Sussex European Institute


Marie Sklodowska-Curie Fellowships (2017 Call)

Sussex European Institute welcomes applications for Marie Sklodowska-Curie Fellowships in areas of interest in European Studies.

We are particularly interested in applications of areas of specialisation including (but not limited to) the following areas

  • Brexit and its Implications
  • Domestic Politics of European Integration and Euroscepticism
  • European Foreign Policy
  • Energy Policy in Europe
  • European Constitutional Law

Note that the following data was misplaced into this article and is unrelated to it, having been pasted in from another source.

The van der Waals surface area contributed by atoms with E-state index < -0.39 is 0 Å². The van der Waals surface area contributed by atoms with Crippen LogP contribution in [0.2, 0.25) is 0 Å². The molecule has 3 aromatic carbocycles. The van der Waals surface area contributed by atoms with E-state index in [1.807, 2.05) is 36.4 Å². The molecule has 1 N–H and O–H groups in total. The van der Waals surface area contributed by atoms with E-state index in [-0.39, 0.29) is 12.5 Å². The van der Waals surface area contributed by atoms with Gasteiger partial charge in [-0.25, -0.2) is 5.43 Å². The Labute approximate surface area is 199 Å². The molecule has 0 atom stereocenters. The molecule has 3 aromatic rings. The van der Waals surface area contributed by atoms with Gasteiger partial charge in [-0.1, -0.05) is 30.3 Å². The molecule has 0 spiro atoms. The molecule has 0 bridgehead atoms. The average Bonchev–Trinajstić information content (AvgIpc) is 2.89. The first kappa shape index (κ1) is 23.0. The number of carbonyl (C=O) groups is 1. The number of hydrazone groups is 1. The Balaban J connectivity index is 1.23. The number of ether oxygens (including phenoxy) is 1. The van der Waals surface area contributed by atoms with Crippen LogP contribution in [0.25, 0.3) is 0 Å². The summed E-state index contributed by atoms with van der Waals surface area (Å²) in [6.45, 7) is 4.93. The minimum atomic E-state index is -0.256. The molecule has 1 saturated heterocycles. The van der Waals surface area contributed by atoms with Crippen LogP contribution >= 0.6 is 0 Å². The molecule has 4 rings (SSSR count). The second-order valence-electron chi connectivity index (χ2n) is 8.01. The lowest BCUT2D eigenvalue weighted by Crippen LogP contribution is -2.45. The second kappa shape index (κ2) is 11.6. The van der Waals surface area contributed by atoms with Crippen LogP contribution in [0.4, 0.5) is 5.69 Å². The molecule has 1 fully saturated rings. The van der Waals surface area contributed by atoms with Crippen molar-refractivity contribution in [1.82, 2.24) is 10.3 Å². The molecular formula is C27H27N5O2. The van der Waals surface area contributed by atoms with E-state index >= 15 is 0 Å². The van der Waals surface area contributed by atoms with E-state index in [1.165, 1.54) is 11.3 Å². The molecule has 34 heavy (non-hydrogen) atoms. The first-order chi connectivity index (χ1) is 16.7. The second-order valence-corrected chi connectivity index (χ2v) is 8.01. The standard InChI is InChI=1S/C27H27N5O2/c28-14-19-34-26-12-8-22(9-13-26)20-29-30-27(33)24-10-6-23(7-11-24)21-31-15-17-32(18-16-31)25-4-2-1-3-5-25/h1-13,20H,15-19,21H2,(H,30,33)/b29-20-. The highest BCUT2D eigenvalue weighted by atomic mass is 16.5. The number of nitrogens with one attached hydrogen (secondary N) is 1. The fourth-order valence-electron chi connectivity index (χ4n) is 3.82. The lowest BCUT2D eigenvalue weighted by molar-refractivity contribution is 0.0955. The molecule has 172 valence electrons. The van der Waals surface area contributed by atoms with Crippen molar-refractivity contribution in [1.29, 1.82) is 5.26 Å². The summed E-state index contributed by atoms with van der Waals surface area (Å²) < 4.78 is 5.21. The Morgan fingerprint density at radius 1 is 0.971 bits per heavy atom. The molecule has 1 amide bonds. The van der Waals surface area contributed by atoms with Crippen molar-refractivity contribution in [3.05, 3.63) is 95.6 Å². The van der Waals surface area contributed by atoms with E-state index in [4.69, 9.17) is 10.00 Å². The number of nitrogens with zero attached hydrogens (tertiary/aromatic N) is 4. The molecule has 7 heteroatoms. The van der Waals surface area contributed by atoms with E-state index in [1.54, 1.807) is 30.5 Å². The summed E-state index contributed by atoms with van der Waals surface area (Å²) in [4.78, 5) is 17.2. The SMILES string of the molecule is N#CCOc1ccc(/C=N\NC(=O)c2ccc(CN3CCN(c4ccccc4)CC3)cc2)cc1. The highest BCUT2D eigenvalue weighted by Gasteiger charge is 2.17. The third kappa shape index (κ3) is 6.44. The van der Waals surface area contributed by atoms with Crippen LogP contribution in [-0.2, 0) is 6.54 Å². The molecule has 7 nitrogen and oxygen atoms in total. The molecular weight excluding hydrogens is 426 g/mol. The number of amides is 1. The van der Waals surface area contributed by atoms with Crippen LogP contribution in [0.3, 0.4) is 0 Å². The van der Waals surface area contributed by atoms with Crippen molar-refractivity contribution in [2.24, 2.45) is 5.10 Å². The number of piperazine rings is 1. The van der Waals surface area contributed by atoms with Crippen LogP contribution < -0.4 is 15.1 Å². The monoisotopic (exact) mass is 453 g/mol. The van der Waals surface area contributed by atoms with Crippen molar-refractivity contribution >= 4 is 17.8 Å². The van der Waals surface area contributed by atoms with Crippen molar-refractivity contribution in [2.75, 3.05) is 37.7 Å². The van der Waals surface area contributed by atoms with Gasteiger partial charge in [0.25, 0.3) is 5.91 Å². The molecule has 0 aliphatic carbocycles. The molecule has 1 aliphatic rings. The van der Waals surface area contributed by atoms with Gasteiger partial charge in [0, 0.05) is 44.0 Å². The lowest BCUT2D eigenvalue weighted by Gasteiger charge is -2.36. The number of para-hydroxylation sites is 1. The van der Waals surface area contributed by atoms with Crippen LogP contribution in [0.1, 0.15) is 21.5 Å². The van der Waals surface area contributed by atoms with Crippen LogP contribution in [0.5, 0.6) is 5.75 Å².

• European Family Law
  • European Human Rights Law
  • European Comparative Law
  • European Environmental Law
  • European Information Technology Law
  • Gender Politics in Europe
  • Immigration and Citizenship Politics in Europe
  • Law of the Single Market
  • Populism in Europe
  • Party Membership in Europe

The Sussex European Institute has a record of successful applications and will support strong applications from qualified and eligible candidates.

The deadline for final applications to the European Commission is 16:00 on Thursday 14 September and the guide for applicants for this year’s call can be found here:

Informal initial inquiries can be made to Professor Paul Taggart, Director, Sussex European Institute, email: